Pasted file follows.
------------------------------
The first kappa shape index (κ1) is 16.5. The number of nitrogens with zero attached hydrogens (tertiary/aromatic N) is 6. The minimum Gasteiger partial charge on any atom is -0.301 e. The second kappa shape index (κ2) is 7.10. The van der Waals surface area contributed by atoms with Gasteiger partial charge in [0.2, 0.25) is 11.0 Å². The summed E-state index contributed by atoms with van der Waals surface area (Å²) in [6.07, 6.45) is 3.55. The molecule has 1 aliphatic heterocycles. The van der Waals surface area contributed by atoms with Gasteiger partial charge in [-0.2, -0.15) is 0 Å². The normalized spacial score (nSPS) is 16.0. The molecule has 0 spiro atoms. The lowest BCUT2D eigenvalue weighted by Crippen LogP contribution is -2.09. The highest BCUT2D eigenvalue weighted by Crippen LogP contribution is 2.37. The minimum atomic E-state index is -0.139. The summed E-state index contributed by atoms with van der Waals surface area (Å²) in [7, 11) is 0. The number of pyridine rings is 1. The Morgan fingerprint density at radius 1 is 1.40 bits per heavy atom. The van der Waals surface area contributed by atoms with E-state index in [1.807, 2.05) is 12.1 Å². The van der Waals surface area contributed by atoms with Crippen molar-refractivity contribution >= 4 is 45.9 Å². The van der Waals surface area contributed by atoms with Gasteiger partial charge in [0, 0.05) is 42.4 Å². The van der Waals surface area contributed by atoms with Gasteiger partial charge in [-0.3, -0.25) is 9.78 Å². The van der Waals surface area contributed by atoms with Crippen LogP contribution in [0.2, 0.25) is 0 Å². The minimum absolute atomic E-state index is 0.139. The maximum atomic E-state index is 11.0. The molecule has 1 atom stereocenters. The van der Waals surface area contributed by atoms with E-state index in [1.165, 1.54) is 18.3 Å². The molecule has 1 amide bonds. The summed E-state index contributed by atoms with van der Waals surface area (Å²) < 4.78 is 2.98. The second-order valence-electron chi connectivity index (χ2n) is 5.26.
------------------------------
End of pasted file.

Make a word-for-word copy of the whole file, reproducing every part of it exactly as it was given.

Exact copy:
The first kappa shape index (κ1) is 16.5. The number of nitrogens with zero attached hydrogens (tertiary/aromatic N) is 6. The minimum Gasteiger partial charge on any atom is -0.301 e. The second kappa shape index (κ2) is 7.10. The van der Waals surface area contributed by atoms with Gasteiger partial charge in [0.2, 0.25) is 11.0 Å². The summed E-state index contributed by atoms with van der Waals surface area (Å²) in [6.07, 6.45) is 3.55. The molecule has 1 aliphatic heterocycles. The van der Waals surface area contributed by atoms with Gasteiger partial charge in [-0.2, -0.15) is 0 Å². The normalized spacial score (nSPS) is 16.0. The molecule has 0 spiro atoms. The lowest BCUT2D eigenvalue weighted by Crippen LogP contribution is -2.09. The highest BCUT2D eigenvalue weighted by Crippen LogP contribution is 2.37. The minimum atomic E-state index is -0.139. The summed E-state index contributed by atoms with van der Waals surface area (Å²) in [7, 11) is 0. The number of pyridine rings is 1. The Morgan fingerprint density at radius 1 is 1.40 bits per heavy atom. The van der Waals surface area contributed by atoms with E-state index in [1.807, 2.05) is 12.1 Å². The van der Waals surface area contributed by atoms with Crippen molar-refractivity contribution >= 4 is 45.9 Å². The van der Waals surface area contributed by atoms with Gasteiger partial charge in [0, 0.05) is 42.4 Å². The van der Waals surface area contributed by atoms with Gasteiger partial charge in [-0.3, -0.25) is 9.78 Å². The van der Waals surface area contributed by atoms with Crippen LogP contribution in [0.2, 0.25) is 0 Å². The minimum absolute atomic E-state index is 0.139. The maximum atomic E-state index is 11.0. The molecule has 1 atom stereocenters. The van der Waals surface area contributed by atoms with E-state index in [1.165, 1.54) is 18.3 Å². The molecule has 1 amide bonds. The summed E-state index contributed by atoms with van der Waals surface area (Å²) < 4.78 is 2.98. The second-order valence-electron chi connectivity index (χ2n) is 5.26.